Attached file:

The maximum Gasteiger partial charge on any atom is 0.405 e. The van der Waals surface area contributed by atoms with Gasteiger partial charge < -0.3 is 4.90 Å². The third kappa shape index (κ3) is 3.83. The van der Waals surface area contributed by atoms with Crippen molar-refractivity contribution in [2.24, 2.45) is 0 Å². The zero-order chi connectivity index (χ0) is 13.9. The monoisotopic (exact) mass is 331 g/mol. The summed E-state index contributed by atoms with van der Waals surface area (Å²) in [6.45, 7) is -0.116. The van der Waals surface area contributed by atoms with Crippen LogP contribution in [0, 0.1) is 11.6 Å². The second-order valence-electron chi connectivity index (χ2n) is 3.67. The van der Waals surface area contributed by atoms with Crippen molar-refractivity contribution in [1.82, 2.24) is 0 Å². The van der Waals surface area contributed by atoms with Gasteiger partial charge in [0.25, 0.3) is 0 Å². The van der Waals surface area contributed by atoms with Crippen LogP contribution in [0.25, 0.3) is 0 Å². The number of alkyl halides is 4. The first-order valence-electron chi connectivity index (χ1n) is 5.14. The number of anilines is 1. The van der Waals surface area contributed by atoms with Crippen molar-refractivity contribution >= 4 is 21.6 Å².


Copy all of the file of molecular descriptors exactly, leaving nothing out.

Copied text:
The maximum Gasteiger partial charge on any atom is 0.405 e. The van der Waals surface area contributed by atoms with Gasteiger partial charge < -0.3 is 4.90 Å². The third kappa shape index (κ3) is 3.83. The van der Waals surface area contributed by atoms with Crippen molar-refractivity contribution in [2.24, 2.45) is 0 Å². The zero-order chi connectivity index (χ0) is 13.9. The monoisotopic (exact) mass is 331 g/mol. The summed E-state index contributed by atoms with van der Waals surface area (Å²) in [6.45, 7) is -0.116. The van der Waals surface area contributed by atoms with Crippen LogP contribution in [0, 0.1) is 11.6 Å². The second-order valence-electron chi connectivity index (χ2n) is 3.67. The van der Waals surface area contributed by atoms with Crippen molar-refractivity contribution in [1.82, 2.24) is 0 Å². The van der Waals surface area contributed by atoms with Gasteiger partial charge in [0.25, 0.3) is 0 Å². The van der Waals surface area contributed by atoms with Crippen LogP contribution in [0.25, 0.3) is 0 Å². The number of alkyl halides is 4. The first-order valence-electron chi connectivity index (χ1n) is 5.14. The number of anilines is 1. The van der Waals surface area contributed by atoms with Crippen molar-refractivity contribution >= 4 is 21.6 Å².